Task switch on 8051 - stack-copy overhead?

wigginsbiter wrote on Thursday, March 20, 2008:

I am looking at FreeRTOS for an 8051 device. I was wondering how the task switch handles the stack. As I understand things the 8051 stack is limited to a single 256 byte memory space and so on a task switch everything has to copied out to / in from XDATA. That does not strike me as optimal (but hardly the OS’s fault) and so are there some clever solutions FreeRTOS uses to get around it? Maybe it requires a modified 8051 that can map in XDATA to the stack space or something? Any advice and insight would be greatly appreciated.


woops_ wrote on Thursday, March 20, 2008:

That is how the 8051 works its fixed, and by todays standard its not good. It was never designed to be use in larger applications so it is a shame the otherwise very nice Sil Labs parts use 8051.

wigginsbiter wrote on Friday, March 21, 2008:

Thanks for the response. I kinda expected that would be the case. I guess that sometimes we forget that just adding memory and running at faster clock speeds doesn’t solve everything. It doesn’t make the 8051 a bad processor though - just defines a limit of what it can/should be used for.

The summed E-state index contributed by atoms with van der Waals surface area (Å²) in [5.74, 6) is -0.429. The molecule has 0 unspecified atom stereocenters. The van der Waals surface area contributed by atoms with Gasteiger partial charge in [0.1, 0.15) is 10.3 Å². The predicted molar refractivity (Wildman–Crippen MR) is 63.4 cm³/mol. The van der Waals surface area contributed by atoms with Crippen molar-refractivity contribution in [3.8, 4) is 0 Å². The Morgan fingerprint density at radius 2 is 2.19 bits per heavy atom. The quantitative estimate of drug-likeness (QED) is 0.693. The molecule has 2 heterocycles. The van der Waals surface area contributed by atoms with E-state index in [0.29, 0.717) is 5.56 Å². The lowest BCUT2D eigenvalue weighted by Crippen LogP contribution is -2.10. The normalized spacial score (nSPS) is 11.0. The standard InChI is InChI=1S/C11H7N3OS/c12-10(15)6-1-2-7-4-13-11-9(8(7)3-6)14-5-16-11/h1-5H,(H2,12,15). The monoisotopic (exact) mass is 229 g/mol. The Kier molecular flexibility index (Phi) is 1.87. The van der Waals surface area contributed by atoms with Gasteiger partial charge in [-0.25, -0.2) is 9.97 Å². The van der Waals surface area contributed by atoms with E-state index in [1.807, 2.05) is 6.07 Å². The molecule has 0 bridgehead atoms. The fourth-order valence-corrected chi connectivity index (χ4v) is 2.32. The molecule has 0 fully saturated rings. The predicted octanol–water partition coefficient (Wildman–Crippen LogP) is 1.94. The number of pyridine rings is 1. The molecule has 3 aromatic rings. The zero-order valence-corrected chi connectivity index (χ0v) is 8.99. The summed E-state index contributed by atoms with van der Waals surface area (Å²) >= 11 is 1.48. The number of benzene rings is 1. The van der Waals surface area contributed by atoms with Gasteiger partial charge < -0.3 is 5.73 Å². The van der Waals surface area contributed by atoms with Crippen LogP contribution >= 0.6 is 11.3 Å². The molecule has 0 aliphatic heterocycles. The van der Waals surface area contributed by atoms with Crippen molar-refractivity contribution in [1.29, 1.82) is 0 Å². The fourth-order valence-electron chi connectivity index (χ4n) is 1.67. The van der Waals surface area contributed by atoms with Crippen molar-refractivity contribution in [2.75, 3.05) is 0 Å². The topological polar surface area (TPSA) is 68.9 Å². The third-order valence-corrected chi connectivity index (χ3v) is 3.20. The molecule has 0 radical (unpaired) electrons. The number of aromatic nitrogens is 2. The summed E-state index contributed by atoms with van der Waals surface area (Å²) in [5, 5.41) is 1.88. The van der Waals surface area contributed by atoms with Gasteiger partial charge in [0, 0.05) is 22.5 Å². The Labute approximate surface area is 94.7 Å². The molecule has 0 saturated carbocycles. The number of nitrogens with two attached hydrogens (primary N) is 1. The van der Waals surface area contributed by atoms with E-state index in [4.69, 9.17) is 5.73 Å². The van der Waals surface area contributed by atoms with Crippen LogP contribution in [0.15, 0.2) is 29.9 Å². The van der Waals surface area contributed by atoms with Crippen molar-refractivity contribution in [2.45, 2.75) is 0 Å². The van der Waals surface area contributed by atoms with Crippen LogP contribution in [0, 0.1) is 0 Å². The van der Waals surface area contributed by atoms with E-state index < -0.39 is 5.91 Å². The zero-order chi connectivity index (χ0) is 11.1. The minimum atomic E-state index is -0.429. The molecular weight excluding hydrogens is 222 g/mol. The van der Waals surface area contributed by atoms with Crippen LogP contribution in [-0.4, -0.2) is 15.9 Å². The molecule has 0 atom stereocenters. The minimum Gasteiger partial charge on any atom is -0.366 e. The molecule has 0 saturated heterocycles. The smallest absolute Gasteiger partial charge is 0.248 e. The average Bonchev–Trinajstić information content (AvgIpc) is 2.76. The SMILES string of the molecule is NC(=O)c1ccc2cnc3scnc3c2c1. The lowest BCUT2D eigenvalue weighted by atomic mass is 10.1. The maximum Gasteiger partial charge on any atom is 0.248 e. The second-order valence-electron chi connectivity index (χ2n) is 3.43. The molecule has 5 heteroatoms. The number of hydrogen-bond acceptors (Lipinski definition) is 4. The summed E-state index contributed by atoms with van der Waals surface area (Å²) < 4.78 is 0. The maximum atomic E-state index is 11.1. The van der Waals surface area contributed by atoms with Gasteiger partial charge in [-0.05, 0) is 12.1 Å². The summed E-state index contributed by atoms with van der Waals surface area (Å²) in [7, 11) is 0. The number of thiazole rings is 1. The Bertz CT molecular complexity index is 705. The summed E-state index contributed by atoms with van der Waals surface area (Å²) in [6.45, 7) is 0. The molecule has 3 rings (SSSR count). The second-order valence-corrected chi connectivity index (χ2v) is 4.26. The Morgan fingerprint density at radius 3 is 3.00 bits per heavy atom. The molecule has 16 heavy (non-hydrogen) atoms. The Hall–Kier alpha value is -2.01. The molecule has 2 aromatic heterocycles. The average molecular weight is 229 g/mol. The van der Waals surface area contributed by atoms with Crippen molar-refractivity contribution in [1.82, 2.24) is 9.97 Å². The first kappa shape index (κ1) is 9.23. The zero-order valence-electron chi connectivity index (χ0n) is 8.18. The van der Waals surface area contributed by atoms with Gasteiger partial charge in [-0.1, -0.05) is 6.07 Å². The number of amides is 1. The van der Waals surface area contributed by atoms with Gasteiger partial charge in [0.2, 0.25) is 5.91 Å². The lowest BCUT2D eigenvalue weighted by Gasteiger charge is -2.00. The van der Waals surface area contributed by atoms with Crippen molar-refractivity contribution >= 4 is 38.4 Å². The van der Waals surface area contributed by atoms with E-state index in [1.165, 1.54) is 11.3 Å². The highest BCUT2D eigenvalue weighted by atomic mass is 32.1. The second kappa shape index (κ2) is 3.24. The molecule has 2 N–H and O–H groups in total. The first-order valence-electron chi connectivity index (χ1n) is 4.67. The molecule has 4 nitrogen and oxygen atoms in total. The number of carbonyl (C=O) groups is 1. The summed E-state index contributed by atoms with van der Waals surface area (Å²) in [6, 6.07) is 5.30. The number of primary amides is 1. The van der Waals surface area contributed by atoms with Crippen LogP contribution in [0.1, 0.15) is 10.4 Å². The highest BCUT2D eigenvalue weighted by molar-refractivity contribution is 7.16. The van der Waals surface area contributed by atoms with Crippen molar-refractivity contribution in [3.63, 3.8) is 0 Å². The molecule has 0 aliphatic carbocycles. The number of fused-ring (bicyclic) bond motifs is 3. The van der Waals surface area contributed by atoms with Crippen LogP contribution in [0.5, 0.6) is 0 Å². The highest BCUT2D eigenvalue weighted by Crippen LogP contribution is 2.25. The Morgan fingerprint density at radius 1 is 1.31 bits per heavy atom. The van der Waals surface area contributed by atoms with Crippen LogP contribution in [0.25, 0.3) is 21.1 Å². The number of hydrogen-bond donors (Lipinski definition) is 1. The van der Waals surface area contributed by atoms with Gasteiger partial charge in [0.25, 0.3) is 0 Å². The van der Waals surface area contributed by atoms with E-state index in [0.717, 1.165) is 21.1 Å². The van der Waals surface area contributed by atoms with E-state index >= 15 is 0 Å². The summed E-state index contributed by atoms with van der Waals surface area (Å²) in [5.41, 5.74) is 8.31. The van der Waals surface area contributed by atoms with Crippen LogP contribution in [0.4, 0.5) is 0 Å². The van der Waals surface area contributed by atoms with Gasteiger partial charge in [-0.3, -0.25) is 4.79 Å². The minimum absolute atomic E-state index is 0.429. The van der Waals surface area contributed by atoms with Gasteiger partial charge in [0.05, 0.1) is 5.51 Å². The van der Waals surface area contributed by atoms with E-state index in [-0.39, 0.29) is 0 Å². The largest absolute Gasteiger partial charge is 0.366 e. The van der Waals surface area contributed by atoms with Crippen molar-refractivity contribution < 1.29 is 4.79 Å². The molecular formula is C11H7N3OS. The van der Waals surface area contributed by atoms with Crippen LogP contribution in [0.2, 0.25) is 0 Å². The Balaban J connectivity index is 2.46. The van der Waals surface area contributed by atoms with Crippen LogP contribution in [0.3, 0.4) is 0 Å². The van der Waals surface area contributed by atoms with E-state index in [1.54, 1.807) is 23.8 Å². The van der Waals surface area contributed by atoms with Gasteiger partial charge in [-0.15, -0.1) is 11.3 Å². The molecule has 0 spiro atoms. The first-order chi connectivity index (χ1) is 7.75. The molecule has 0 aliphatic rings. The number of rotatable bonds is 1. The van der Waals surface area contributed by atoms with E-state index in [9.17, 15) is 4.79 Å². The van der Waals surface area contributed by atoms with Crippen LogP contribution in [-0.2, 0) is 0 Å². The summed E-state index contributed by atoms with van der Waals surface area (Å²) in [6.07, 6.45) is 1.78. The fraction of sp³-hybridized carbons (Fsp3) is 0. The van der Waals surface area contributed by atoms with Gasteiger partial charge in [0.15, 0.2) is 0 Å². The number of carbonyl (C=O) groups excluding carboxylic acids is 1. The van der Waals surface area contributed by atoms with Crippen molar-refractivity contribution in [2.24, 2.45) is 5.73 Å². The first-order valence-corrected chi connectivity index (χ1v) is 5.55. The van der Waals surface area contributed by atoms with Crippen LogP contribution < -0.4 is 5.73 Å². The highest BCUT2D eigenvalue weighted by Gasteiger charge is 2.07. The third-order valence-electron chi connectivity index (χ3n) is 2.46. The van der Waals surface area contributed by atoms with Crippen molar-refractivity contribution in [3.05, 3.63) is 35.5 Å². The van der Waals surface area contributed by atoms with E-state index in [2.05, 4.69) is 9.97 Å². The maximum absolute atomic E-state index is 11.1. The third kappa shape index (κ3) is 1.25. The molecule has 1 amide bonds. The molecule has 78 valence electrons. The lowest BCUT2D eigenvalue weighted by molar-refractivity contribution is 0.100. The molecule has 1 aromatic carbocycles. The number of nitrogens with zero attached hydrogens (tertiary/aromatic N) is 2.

adarkar9 wrote on Friday, March 21, 2008:

Some of the more exotic devices have 16-bit stack pointers, but most 8051 variants are locked in to an 8-bit stack pointer.  Not much an OS can do about that.

The 8051 FreeRTOS port copies the used portion of the internal stack to/from XDATA on a context switch.  The stack copy adds a significant amount of overhead to a context switch.  If you expect your application to use most of the processing power of the controller, you probably ought to look elsewhere.  However, if you can handle the overhead, FreeRTOS on an 8051 works pretty nicely.

I use FreeRTOS on several SiLabs 8051 parts.  I run the system clock at 100 MHz with a FreeRTOS tick rate of 1 kHz.  The average context switch time is 42 us (worst case of 62 us with a full stack).  This leaves a task with about 950 us of execution time (~95,000 cycles).  In other words, my configuration has a context switch overhead of about 5%.  My average processor utilization is under 50%, so I can afford the overhead.

Good Luck!

wigginsbiter wrote on Monday, April 14, 2008:

Thanks for your answers - I have a clear picture of the issues now.